ELEUTHERA, Bahamas – The U.S. Coast Guard scoured Bahamian waters for a disabled cargo ship with 33 crewmembers, including 28 Americans, that lost contact during Hurricane Joaquin, which was moving away from the sprawling archipelago on Saturday.
The 735-foot (224-meter) ship named El Faro had taken on water and was listing at 15 degrees near Crooked Island, one of the islands most battered by the hurricane. The Coast Guard said it hadn't been able to re-establish communication with the vessel, which was traveling from Jacksonville, Florida, to San Juan, Puerto Rico, when it ran into the storm and became disabled near Joaquin's eye.
Officials said the crew — 28 Americans and five Polish nationals — earlier reported they had been able to contain the flooding.
"We're going to go and try and save lives. We're going to push it to the operational limits as far as we can," Coast Guard Capt. Mark Fedor said of rescue efforts.
Fedor said there were 20- to 30-foot (up to 9-meter) waves in the area, and that heavy winds could have destroyed the ship's communications equipment. The ship went missing when Joaquin was a Category 4 storm. The hurricane has since lost strength and become a Category 3 storm.
Late Friday, the Coast Guard said the planes and helicopters involved in the search had returned to base because of darkness and would resume the search for the ship at first light.
Florida-based TOTE Services, the ship's owner, said in a brief statement that it was working with the Coast Guard and trying to establish communication with the ship.
Joaquin, meanwhile, was moving away from the Bahamas on Saturday. Its threat to the U.S. East Coast was fading as new forecasts showed it likely to curve out into the Atlantic while moving north and weakening in coming days.
Authorities in the Bahamas were expected to need days to assess damage on the hundreds of islands and cays that form the archipelago.
On Friday, it destroyed houses, uprooted trees and unleashed heavy flooding as it hurled torrents of rain across the Bahamas.
There had been no reports of fatalities or injuries so far, said Capt. Stephen Russell, the director of the Bahamas National Emergency Management Agency.
Officials were investigating reports of shelters being damaged and flooded, as well as two boats with a total of five people that remained missing.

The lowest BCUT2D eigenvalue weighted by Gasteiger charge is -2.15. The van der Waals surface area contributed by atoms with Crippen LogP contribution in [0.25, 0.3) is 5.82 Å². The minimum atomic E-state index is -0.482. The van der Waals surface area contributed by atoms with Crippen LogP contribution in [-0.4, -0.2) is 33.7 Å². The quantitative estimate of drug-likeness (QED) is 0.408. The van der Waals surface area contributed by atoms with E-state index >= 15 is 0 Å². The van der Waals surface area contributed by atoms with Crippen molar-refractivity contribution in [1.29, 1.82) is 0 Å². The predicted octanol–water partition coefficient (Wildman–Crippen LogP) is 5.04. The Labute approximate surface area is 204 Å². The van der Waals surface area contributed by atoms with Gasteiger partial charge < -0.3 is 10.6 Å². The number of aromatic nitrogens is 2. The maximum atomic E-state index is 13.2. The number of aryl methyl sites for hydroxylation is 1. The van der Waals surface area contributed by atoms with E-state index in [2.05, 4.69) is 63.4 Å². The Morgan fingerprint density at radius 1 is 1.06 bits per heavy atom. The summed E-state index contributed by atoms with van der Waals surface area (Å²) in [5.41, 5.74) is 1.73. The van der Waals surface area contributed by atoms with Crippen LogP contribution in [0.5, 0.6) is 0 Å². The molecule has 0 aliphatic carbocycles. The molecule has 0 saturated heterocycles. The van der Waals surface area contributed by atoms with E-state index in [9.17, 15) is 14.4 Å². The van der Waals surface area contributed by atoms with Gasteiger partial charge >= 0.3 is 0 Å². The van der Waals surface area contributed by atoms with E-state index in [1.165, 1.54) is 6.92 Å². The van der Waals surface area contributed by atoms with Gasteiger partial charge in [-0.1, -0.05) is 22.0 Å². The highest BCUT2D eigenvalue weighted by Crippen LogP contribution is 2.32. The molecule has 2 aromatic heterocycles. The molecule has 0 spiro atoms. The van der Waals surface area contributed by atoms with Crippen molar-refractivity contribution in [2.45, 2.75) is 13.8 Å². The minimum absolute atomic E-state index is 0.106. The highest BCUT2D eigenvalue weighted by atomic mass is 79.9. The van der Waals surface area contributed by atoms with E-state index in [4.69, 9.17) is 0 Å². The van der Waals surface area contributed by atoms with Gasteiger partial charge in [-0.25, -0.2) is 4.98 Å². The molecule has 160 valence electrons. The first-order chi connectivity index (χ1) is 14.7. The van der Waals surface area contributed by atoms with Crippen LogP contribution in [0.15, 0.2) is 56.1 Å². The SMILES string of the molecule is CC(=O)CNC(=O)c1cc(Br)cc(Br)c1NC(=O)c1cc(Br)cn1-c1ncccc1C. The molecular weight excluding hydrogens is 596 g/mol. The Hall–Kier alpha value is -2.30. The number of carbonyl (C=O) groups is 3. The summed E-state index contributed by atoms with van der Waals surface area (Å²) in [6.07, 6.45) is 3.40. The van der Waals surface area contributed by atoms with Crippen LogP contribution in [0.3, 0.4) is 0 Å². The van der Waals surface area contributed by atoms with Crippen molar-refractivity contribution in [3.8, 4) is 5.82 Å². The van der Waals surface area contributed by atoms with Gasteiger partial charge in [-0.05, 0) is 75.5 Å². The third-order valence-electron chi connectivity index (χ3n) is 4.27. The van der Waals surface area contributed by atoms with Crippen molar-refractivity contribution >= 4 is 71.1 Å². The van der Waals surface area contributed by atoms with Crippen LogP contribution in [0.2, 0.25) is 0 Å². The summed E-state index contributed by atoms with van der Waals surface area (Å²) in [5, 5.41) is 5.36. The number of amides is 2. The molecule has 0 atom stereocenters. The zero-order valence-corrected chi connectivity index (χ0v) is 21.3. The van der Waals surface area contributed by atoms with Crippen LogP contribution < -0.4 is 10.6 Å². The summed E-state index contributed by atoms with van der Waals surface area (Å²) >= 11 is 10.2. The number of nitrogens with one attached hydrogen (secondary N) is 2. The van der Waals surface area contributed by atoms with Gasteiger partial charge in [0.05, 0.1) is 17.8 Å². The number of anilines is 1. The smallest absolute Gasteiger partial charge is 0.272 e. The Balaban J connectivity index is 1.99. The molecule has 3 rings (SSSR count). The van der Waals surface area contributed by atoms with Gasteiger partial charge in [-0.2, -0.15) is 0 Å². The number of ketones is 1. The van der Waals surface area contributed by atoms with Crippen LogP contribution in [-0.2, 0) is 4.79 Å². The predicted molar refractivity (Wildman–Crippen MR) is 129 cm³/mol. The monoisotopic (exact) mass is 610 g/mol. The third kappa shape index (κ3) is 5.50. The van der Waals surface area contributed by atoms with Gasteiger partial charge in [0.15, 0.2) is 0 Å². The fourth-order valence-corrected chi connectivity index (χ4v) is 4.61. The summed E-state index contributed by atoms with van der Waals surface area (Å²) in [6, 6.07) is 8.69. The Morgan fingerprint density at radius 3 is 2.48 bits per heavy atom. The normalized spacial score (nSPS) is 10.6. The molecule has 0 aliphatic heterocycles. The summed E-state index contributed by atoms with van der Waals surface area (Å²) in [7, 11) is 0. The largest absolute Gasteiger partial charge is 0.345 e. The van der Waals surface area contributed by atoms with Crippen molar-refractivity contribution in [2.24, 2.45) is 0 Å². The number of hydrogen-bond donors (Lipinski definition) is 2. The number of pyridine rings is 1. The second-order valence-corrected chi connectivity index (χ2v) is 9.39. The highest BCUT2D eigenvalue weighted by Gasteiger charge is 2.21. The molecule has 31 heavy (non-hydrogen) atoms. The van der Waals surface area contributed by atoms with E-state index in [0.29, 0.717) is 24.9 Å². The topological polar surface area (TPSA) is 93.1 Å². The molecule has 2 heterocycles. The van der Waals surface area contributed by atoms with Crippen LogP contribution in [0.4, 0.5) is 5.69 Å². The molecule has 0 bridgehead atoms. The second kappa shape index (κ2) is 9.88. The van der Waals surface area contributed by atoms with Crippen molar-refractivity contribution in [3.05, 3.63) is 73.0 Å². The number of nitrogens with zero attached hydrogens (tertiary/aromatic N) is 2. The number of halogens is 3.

About 85 percent of homes in one settlement of a couple dozen houses on Crooked Island were destroyed, said Marvin Hanna, an Acklins representative. He said he has had no communication with Acklins since late Thursday morning.
"At that time, vehicles were floating around and the water level was up to the windows of some homes," he said.
Residents reached by relatives said they were "trapped in their homes, and reported feeling as if their structures were caving in," Russell said. "It's too dangerous to go outside because the flood waters are so high, so we ask that persons stay inside and try to go into the most secure place of their home."
Power also was knocked out to several islands, and Leslie Miller, executive chairman of the Bahamas Electricity Corporation, said the company "is in no position to do much" to restore electricity. "All the airports are flooded," he said.
Schools, businesses and government offices were closed as the slow-moving storm roared through the island chain.
Joaquin had maximum sustained winds of 125 mph (205 kph), according to the Miami-based hurricane center. By late Friday night, the storm was centered about 60 miles (95 kilometers) north-northeast of San Salvador, Bahamas and was moving northeast near 10 mph (17 kph).
Rick Knabb, director of the hurricane center, said Joaquin is expected to pass well offshore from the eastern seaboard.
"We no longer have any models forecasting the hurricane to come into the East Coast," he said. "But we are still going to have some bad weather."
In addition, the entire East Coast will experience dangerous surf and rip currents through the weekend, he said.
"Joaquin is going to generate a lot of wave energy," Knabb said, adding that Bermuda might issue a tropical storm or hurricane watch, depending on Joaquin's path.
Associated Press writers Tony Winton in Miami, Ava Turnquest in Nassau, Bahamas and Danica Coto in San Juan, Puerto Rico, contributed to this report.